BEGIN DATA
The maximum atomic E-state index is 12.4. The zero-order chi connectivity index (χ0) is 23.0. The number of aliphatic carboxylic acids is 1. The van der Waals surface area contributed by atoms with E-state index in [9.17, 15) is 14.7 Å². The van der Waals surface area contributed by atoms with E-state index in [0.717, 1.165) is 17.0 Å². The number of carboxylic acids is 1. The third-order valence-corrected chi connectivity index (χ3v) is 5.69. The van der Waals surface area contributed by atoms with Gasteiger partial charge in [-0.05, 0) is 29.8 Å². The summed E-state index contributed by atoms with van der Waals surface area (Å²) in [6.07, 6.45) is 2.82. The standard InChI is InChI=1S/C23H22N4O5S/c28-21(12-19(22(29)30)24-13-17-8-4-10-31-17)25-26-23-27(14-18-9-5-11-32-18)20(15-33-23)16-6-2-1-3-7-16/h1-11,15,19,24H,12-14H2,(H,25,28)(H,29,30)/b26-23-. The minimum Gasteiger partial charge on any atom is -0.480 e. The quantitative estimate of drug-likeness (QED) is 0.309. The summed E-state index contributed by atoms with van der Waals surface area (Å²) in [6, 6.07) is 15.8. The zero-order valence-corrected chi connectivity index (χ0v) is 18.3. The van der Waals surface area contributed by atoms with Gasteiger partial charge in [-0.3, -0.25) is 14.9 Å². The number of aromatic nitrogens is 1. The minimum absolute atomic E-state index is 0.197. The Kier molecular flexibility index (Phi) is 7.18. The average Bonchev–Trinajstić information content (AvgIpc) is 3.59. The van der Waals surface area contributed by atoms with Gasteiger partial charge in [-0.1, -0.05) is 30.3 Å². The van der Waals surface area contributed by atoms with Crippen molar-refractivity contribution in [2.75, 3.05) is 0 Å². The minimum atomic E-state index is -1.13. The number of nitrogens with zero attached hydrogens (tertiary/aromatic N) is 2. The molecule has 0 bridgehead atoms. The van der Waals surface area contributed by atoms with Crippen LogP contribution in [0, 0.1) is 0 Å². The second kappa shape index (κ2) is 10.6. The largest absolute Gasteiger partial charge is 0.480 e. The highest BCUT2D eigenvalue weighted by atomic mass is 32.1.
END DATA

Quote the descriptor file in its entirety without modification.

The maximum atomic E-state index is 12.4. The zero-order chi connectivity index (χ0) is 23.0. The number of aliphatic carboxylic acids is 1. The van der Waals surface area contributed by atoms with E-state index in [9.17, 15) is 14.7 Å². The van der Waals surface area contributed by atoms with E-state index in [0.717, 1.165) is 17.0 Å². The number of carboxylic acids is 1. The third-order valence-corrected chi connectivity index (χ3v) is 5.69. The van der Waals surface area contributed by atoms with Gasteiger partial charge in [-0.05, 0) is 29.8 Å². The summed E-state index contributed by atoms with van der Waals surface area (Å²) in [6.07, 6.45) is 2.82. The standard InChI is InChI=1S/C23H22N4O5S/c28-21(12-19(22(29)30)24-13-17-8-4-10-31-17)25-26-23-27(14-18-9-5-11-32-18)20(15-33-23)16-6-2-1-3-7-16/h1-11,15,19,24H,12-14H2,(H,25,28)(H,29,30)/b26-23-. The minimum Gasteiger partial charge on any atom is -0.480 e. The quantitative estimate of drug-likeness (QED) is 0.309. The summed E-state index contributed by atoms with van der Waals surface area (Å²) in [6, 6.07) is 15.8. The zero-order valence-corrected chi connectivity index (χ0v) is 18.3. The van der Waals surface area contributed by atoms with Gasteiger partial charge in [-0.3, -0.25) is 14.9 Å². The number of aromatic nitrogens is 1. The minimum absolute atomic E-state index is 0.197. The Kier molecular flexibility index (Phi) is 7.18. The average Bonchev–Trinajstić information content (AvgIpc) is 3.59. The van der Waals surface area contributed by atoms with Gasteiger partial charge in [-0.1, -0.05) is 30.3 Å². The van der Waals surface area contributed by atoms with Crippen molar-refractivity contribution in [2.75, 3.05) is 0 Å². The minimum atomic E-state index is -1.13. The number of nitrogens with zero attached hydrogens (tertiary/aromatic N) is 2. The molecule has 0 bridgehead atoms. The van der Waals surface area contributed by atoms with Crippen LogP contribution in [0, 0.1) is 0 Å². The second kappa shape index (κ2) is 10.6. The largest absolute Gasteiger partial charge is 0.480 e. The highest BCUT2D eigenvalue weighted by atomic mass is 32.1.